In the 1950s, imagining a future controlled by computers that could perform Jetsons-like feats of near magic was easy. But the reality of computing has been far less dramatic. The presence of digital media in our daily lives has been less than exciting for those of us who have watched computers fail to achieve their promise, especially in the enterprise. But don't give up hope yet—things are starting to get interesting.
That Microsoft is at the center of the digital media revolution isn't surprising. Since the development of Windows 3.1, the company has been innovating with various multimedia initiatives. Microsoft has always understood that the key to software acceptance is widespread availability, and subsequent versions of Windows have worked efficiently with new types of hardware, as well as with ever more powerful audio and video formats. Home users have responded to these capabilities in Windows, for example, by scanning existing photographs and investing in digital cameras.
This enthusiastic acceptance hasn't been noticeable in the workplace. One reason behind the difference between home and business use is obvious: Most corporate PCs are stripped-down models that tend to be in service for longer periods of time than home PCs, which in general, see more frequent upgrades. Another reason is that Microsoft targets the home market first with new technology. For example, the company's first compelling media player, Windows Media Player 7, is largely spurned by corporations today because of its garish interface and splashy visualizations, which were created to appeal to home users. Microsoft is working on a new version of the software that will be more acceptable to the workplace.
Multimedia at Work
You might ask why any corporation would need a product such as Windows Media Player, but Microsoft has an interesting answer. This winter, Microsoft demonstrated the upcoming Windows Media 8 video and audio formats. The demo included prototypical training applications built on Windows Media that businesses can stream through- out their enterprise. Such integrated media applications can lower costs while satisfying a business need, and they're easily archived on CD-ROM for use on the road. Not surprisingly, Windows XP (formerly code-named Whistler), the next version of Windows 2000, even offers the ability to write to CD-Recordable/CD-Rewritable (CD-RCD/CD-RW) disks without third-party software.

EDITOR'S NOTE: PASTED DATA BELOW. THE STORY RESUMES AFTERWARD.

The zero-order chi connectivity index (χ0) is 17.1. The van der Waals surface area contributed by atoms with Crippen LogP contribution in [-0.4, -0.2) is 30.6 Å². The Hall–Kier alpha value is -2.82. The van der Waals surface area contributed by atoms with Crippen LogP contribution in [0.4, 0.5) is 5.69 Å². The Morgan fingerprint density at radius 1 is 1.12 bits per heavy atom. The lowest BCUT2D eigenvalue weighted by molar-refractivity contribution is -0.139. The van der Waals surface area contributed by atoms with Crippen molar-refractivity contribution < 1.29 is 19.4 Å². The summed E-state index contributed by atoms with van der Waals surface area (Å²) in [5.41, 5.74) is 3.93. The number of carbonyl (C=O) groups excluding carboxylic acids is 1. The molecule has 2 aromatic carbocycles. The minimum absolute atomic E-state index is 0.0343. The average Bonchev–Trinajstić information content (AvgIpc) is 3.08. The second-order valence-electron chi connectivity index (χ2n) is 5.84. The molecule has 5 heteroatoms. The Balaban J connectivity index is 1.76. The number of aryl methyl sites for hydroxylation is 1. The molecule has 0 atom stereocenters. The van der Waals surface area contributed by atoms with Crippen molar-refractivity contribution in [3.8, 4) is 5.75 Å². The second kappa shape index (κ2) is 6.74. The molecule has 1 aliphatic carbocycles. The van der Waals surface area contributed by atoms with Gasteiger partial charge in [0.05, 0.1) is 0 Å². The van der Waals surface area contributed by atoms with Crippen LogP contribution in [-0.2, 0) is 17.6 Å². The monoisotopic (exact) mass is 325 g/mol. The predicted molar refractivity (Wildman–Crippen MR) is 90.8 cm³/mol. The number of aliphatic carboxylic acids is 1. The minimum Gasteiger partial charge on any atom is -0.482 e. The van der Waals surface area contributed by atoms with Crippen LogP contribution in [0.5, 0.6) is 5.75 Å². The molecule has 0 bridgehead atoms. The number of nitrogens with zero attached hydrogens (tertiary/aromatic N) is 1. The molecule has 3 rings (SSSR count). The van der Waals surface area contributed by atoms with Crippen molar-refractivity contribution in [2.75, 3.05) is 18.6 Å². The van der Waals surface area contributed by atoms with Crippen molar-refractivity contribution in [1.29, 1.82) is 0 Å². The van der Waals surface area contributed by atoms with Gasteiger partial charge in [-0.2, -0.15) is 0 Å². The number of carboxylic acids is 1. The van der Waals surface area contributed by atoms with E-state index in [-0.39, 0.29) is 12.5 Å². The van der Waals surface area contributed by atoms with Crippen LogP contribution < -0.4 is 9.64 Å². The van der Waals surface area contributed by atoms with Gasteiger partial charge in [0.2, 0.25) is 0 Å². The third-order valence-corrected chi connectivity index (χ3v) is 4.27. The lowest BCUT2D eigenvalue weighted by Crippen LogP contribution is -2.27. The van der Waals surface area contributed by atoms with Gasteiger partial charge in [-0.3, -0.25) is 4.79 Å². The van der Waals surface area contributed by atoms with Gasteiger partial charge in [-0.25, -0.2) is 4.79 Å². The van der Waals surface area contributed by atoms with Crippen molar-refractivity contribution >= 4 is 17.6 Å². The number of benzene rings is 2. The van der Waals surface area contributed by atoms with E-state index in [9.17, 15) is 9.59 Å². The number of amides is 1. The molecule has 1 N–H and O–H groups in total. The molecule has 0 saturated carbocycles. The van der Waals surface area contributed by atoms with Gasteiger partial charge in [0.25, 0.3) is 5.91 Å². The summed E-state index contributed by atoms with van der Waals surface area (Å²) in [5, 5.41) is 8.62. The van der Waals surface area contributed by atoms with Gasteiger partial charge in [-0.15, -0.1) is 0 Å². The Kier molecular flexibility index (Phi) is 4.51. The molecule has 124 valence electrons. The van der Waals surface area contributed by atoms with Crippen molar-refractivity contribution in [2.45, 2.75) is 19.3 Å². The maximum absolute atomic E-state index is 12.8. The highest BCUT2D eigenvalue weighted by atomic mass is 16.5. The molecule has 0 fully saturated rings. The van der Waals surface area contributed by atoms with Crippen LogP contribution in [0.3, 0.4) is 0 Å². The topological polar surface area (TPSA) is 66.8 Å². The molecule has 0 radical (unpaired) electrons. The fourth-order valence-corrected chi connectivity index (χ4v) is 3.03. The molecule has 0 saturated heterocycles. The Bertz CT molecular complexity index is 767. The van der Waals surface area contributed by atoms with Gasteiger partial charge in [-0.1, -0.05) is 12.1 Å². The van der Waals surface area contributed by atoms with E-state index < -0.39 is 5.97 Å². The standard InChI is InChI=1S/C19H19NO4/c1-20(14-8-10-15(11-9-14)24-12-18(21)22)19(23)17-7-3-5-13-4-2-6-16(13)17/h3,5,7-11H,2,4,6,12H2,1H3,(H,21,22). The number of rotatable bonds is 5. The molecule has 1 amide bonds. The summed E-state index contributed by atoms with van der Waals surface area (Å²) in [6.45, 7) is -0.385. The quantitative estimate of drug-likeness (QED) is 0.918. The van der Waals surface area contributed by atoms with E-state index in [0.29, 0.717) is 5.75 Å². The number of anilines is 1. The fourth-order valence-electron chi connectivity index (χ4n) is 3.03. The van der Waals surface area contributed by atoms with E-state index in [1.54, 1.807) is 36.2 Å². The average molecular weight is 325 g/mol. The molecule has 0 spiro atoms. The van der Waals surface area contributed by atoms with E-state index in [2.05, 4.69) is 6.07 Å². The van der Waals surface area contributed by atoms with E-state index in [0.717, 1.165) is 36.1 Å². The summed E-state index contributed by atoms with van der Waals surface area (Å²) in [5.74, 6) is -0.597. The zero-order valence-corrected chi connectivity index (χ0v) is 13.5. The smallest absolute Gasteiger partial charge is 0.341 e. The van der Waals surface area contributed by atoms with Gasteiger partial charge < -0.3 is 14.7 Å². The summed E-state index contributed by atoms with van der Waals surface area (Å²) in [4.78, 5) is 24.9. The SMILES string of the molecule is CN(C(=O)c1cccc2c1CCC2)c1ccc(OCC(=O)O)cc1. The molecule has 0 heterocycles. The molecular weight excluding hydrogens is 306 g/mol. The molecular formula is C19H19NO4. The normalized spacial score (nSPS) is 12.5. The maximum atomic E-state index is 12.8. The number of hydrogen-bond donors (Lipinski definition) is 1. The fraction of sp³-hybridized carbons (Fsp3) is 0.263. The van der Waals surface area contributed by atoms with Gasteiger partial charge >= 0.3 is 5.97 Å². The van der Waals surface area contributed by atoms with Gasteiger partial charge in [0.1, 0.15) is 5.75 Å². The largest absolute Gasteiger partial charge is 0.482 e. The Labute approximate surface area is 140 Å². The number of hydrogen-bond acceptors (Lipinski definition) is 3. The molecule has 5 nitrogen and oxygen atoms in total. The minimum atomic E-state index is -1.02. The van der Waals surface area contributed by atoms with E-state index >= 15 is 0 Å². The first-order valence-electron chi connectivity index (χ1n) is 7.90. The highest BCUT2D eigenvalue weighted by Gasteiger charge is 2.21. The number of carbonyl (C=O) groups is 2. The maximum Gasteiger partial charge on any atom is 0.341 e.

When Active Desktop debuted in Internet Explorer (IE) 4.0, corporations derided the feature. But with new versions of Windows Media, companies will be able to stream near-DVD-quality video presentations to employees' desktops or to internal Web sites over the network, eliminating the need for expensive and time-consuming offsite meetings. This type of solution isn't always applicable, but it's available free of charge to anyone with a Windows-based network.
The Future of Computing Is Convergence
The best technology works seamlessly and efficiently, but it should also save businesses money and provide elegant new solutions to existing problems. The convergence of digital media with Windows-based PCs provides many such solutions, and these solutions won't cost most companies much beyond the usual costs of upgrading. Products such as Windows Millennium Edition (Windows Me) and Windows XP Home Edition are bringing these technologies to home users, but Win2K Server and Windows Server (formerly code-named Whistler), both of which feature integrated Windows Media Services, can make digital media a valuable addition to the enterprise. We might be a few years away from digital food generation and teleportation devices, but we're now able to work with digital media technologies that surpass what was available just a few short years ago. Let's make the most of it.